Management

Using Wi-Fi on Wheels to Improve the School Bus Ride

Sadiah Thompson
Posted on July 11, 2019

In Missouri, Raytown Quality Schools has implemented a rollout program to provide all its students with Wi-Fi connected devices by the start of the 2019-20 school year. Photo courtesy Raytown Quality Schools
In Missouri, Raytown Quality Schools has implemented a rollout program to provide all its students with Wi-Fi connected devices by the start of the 2019-20 school year. Photo courtesy Raytown Quality Schools
Smartphone, laptop, or tablet — it’s almost impossible to find someone who doesn’t have access to at least one of these devices. But how many people have constant internet access for their device?

Today, more than 77% of Americans reportedly go online on a daily basis. This percentage includes the 26% who go online almost constantly, as well as 43% who say they go online several times a day, and 8% who go online about once a day, according to a 2018 Pew Research Center survey.

While adding Wi-Fi to school buses has become increasingly common over the last few years, more mobile connectivity suppliers are upgrading their solutions to accommodate internet access on the yellow bus. From promoting safe connectivity for students to integrating Internet of Things (IoT) capabilities, these “mobile classrooms” are changing the course of pupil transportation.

“One of the main reasons school districts and students enjoy having Wi-Fi on the school bus is that it extends beyond the normal school day,” says Rob Taylo, CEO and founder of mobile connectivity supplier SinglePoint. “The benefits aren’t limited to providing connectivity to passengers; it’s about having the ability to connect to systems on board that enhance fleet operations — from onboard camera systems to GPS systems.”

Safe, Filtered Access

One key action that school districts should take when planning to implement Wi-Fi on school buses, Taylo says, is to assess how the solution promotes a safe browsing environment for students.

For nearly two decades, school districts have been required to follow the Children’s Internet Protection Act (CIPA), a federal regulation that requires any school or library providing connectivity to minors to implement an internet safety policy.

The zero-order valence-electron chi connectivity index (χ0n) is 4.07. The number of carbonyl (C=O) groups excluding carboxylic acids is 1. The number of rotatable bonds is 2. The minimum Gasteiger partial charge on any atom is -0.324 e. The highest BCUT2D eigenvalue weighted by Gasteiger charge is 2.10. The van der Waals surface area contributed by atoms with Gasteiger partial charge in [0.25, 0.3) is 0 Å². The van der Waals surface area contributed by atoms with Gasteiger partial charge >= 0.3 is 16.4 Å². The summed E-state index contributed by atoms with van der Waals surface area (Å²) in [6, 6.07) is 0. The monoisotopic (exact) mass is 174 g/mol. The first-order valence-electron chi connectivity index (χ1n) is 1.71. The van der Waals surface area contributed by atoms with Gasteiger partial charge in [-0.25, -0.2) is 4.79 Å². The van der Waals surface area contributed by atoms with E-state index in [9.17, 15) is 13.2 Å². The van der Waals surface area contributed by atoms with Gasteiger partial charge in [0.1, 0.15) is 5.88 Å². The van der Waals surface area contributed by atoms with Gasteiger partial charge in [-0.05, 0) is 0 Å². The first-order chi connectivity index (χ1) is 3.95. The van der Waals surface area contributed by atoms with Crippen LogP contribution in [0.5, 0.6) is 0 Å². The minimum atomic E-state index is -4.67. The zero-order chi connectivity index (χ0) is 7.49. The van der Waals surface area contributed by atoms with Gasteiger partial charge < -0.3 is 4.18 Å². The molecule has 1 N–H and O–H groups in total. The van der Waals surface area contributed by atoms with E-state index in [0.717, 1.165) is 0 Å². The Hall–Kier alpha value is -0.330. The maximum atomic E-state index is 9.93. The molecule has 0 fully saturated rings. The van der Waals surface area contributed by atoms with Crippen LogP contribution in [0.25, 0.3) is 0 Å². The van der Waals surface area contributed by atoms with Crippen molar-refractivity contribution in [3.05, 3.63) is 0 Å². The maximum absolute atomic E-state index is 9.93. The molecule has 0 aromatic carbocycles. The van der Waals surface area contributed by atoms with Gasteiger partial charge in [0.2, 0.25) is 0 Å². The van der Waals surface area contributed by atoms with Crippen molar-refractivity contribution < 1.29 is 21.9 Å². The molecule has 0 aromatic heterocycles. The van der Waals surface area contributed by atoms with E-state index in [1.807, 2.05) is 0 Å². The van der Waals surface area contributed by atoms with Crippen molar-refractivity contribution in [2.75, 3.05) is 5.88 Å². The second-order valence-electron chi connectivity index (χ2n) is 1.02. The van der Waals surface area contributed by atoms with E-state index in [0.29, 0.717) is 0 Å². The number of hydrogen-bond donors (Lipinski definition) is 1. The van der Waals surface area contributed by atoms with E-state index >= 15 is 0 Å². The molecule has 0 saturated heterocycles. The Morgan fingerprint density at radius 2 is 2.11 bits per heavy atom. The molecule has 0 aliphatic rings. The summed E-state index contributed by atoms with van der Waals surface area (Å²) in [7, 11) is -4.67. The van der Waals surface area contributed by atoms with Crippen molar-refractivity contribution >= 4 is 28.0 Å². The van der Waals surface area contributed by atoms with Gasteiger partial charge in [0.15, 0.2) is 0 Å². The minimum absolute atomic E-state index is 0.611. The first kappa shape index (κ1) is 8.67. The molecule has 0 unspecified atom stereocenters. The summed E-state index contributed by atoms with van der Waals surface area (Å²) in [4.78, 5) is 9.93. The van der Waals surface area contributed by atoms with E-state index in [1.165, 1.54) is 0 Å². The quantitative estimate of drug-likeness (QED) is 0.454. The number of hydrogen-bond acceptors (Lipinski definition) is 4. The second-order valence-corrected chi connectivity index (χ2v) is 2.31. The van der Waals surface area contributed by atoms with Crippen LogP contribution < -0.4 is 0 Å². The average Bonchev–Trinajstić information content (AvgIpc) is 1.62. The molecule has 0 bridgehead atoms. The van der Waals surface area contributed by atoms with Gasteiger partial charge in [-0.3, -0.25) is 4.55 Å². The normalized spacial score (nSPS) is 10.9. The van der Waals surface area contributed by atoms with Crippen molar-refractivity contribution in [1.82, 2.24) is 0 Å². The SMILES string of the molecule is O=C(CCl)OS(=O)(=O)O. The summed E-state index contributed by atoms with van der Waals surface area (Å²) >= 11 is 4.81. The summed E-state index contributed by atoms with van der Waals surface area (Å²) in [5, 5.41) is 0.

While CIPA does not set a standard for what’s considered age-appropriate internet content, school districts have the option to set content guidelines based on the offerings of mobile connectivity solutions suppliers.

For example, SinglePoint’s Max Mini Wi-Fi solution features a CIPA-compliant content filtering application that halts any security or safety threats before they reach a student’s device.

Meanwhile, cloud-based wireless networking solutions provider Cradlepoint uses a specific application that grants school administrators the ability to set up categories for acceptable and unacceptable internet use.

“If the school district is trying to control the costs of the data on the buses, then they might block access to video websites like Netflix or YouTube that can chew up a lot of the district’s data plan,” says Ken Hosac, vice president of IoT strategy and business development for Cradlepoint.

Hosac adds that adopting a system with good routing and reliable networking and security features also helps with intrusion prevention and detection, which can ultimately reduce the chances of students downloading malware onto their devices.

Improved Fleet Management

With an influx of data, from vehicle and student tracking to school bus surveillance video, many school transportation departments are relying on Wi-Fi to support their day-to-day operational needs.

Michael Flood, vice president of strategy for Kajeet, says the company’s SmartBus solution can track a bus’s location history, assess engine diagnostics, and connect to the school bus’s video camera system to perform automatic video offload.

“All of these things get integrated together into what we now consider a broader portfolio of SmartBus solutions,” Flood explains. “The Wi-Fi component of the SmartBus router is the core, and all of these additional options leverage the IT network in the school bus so it’s customizable for the district.”

For example, in Missouri, Raytown Quality Schools has added Kajeet’s GPS tracking feature to all 71 of its buses that are equipped with the supplier’s SmartBus solution.

Kevin Easley, the district’s transportation director, says the feature not only allows the district to ensure drivers are practicing safe driving behaviors while out on the road, but also permits the district to connect its GPS data to a tracking app that notifies parents and students of school bus arrival and departure times.